If the words of the song came easily to Joan Baez it was because she has been singing them most of her life. Standing in front of an ageing walnut tree threatened – along with the land on which it stood – by developers in Los Angeles, the veteran folk singer jammed her hands in the front pockets of her jeans and sang: “No, no, no nos moverán. No, no, no nos moverán.”
For the mainly Hispanic farmers and gardeners hoping to prevent the 14-acre site known as South Central Farm from being sold to developers, the presence this week of the silver-haired Baez and her Spanish rendition of the protest anthem “We Shall Not be Moved” has boosted their efforts to save their community garden. For Baez, now aged 65, it is just the latest protest in a lifetime of demonstration and campaigning.
“At the moment it is absolutely extraordinary. It’s one of those things that just take off,” Baez yesterday told The Independent by telephone. “Two days ago it was very iffy – there were just a couple of people [here]. I thought it would either fizzle out or else take off and it’s taken off. It’s such a morale-booster – everybody is bustling to work.”
Baez’s twin-track career as a folk singer and outspoken campaigner has seen her involved in issues ranging from everything from civil rights, the Vietnam War, equal rights for gay and lesbians through to landmines and Live Aid. More recently, she has been involved in demonstrations against the ongoing war in Iraq, last year getting out her guitar and singing songs of protest at the peace camp established outside of President George Bush’s Texas ranch by anti-war campaigner Cindy Sheehan.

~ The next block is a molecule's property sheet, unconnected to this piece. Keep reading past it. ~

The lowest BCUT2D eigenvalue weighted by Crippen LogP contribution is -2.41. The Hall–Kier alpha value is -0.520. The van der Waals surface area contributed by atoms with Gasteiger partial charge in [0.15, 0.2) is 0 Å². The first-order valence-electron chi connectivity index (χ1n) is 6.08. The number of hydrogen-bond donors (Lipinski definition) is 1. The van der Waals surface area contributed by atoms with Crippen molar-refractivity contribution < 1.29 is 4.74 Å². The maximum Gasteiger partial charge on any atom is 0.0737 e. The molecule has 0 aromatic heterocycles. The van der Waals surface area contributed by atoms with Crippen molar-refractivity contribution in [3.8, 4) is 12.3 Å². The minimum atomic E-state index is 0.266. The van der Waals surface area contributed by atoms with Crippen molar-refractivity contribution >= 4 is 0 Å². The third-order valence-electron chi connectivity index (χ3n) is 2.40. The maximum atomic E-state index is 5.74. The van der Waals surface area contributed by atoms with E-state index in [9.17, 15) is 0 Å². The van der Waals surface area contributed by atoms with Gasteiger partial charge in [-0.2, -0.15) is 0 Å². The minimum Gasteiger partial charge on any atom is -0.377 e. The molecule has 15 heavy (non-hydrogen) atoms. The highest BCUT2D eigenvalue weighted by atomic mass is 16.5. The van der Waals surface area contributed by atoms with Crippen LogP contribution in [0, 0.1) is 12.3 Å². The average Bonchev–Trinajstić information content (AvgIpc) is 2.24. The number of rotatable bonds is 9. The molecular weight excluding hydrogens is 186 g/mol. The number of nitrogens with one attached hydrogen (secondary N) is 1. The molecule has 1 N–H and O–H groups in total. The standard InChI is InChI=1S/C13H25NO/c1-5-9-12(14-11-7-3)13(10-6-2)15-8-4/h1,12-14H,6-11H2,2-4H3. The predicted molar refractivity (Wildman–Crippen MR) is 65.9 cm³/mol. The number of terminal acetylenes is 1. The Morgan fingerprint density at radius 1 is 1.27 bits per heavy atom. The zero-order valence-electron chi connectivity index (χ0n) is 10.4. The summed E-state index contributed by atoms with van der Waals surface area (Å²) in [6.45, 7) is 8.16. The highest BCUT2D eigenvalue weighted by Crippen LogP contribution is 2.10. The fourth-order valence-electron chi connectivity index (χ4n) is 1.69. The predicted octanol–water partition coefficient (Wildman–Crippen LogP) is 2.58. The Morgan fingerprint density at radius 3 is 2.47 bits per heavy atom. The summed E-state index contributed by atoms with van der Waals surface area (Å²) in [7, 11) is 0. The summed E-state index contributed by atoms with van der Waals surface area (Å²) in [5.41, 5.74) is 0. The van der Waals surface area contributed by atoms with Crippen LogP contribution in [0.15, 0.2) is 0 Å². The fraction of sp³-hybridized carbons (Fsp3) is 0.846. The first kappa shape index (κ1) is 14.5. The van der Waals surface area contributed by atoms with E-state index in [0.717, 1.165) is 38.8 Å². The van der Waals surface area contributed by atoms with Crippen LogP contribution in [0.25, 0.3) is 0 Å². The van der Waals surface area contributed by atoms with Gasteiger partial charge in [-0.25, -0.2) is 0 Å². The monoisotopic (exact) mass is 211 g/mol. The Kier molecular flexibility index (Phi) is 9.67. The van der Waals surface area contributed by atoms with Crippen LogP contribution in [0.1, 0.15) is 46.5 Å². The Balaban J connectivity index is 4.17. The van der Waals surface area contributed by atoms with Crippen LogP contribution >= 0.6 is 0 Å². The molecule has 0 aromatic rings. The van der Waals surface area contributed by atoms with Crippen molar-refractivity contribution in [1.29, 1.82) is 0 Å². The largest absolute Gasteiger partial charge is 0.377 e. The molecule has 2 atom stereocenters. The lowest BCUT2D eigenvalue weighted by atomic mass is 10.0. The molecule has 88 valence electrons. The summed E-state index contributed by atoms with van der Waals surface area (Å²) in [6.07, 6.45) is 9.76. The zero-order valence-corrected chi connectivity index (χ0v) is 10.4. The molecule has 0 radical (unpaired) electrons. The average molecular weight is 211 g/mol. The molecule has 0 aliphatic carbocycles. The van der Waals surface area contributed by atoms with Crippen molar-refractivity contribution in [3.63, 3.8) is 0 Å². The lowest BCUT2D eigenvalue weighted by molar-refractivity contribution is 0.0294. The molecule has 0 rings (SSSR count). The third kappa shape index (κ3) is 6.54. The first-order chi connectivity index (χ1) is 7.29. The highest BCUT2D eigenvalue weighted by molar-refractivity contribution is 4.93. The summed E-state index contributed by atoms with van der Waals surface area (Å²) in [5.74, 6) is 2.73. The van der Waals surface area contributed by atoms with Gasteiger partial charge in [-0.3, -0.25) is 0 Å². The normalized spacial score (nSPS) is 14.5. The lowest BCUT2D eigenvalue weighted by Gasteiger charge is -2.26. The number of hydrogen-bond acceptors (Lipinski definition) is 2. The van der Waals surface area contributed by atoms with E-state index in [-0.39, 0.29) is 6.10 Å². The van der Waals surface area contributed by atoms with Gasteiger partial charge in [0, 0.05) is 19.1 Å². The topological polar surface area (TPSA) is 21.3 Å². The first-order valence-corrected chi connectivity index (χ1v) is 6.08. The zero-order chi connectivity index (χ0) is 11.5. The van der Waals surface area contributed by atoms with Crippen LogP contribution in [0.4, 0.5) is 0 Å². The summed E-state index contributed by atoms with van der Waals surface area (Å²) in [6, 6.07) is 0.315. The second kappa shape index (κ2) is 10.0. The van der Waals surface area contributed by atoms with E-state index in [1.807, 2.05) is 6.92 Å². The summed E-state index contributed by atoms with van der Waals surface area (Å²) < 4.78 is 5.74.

In this, her latest protest, Baez and other campaigners have converged on the urban farm in an effort to save land that has been used for more than 10 years by around 350 farmers to grow fruit, herbs, cactus and vegetables. The farmers had failed in their efforts to raise sufficient funds to buy the land and on Wednesday night a judge approved an eviction order that will allow the authorities to remove the protesters – Baez included.
The job of removing the demonstrators will not be easy. Among those vowing to remain at the site with Baez are Julia “Butterfly” Hill and John Quigley – two veteran campaigners who specialise in establishing protest sites high in the branches of trees located on threatened sites.
In 2002 Mr Quigley spent 71 days in a tree in the Santa Clarita valley while the Arkansas-born Ms Hill, 25, is famous for having spent 738 days between 1997 and 1999 living in a 180ft, 600-year-old Californian Redwood north of San Francisco that the Pacific Lumber Company wanted to chop down.
On Tuesday night, Baez herself slept in the walnut tree, having been hoisted more than 50 feet up into its branches. She is hoping that the Hollywood actress Daryl Hannah, who has joined the campaigners along with musician Ben Harper, will also try to climb the tree. The only thing preventing her is her fear of heights. “It was wonderful to be up there and away from everybody, looking at the stars through the leaves,” Baez continued. “The freight trains [that pass nearby] are so loud but I did not hear them … For me it was a wonderful experience.”
Baez’s career started in the late 1950s when she started singing and playing in the folk clubs of Boston, where she was a student. Her parents were Quakers and her father, a physicist who moved the family to New England when he took up a position at the Massachusetts Institute of Technology (MIT), reportedly inspired her political activism by his refusal to take up lucrative defence industry jobs at the height of the Cold War.
Baez says she was also inspired to speak out when, as a 10-year-old living in Baghdad – where her father’s job had previously taken the family for work – she read The Diary of Anne Frank. “I was so inspired and moved. I know I cried a lot and read it again. There was a serious [connection] with the 12-year-old [Frank].”
Whatever it was that inspired her, before the age of 20 Baez had recorded her first, eponymous album, made up of traditional ballads and laments including “Fare Thee Well (10,000 Miles)” which includes the lines: “Oh, fare thee well, I must be gone/ And leave you for awhile, Wherever I go, I will return/If I go ten thousand miles.” Her follow-up album, recorded in 1961, went gold and in the early 1960s Baez was one of several singers at the forefront of the American folk and roots revival.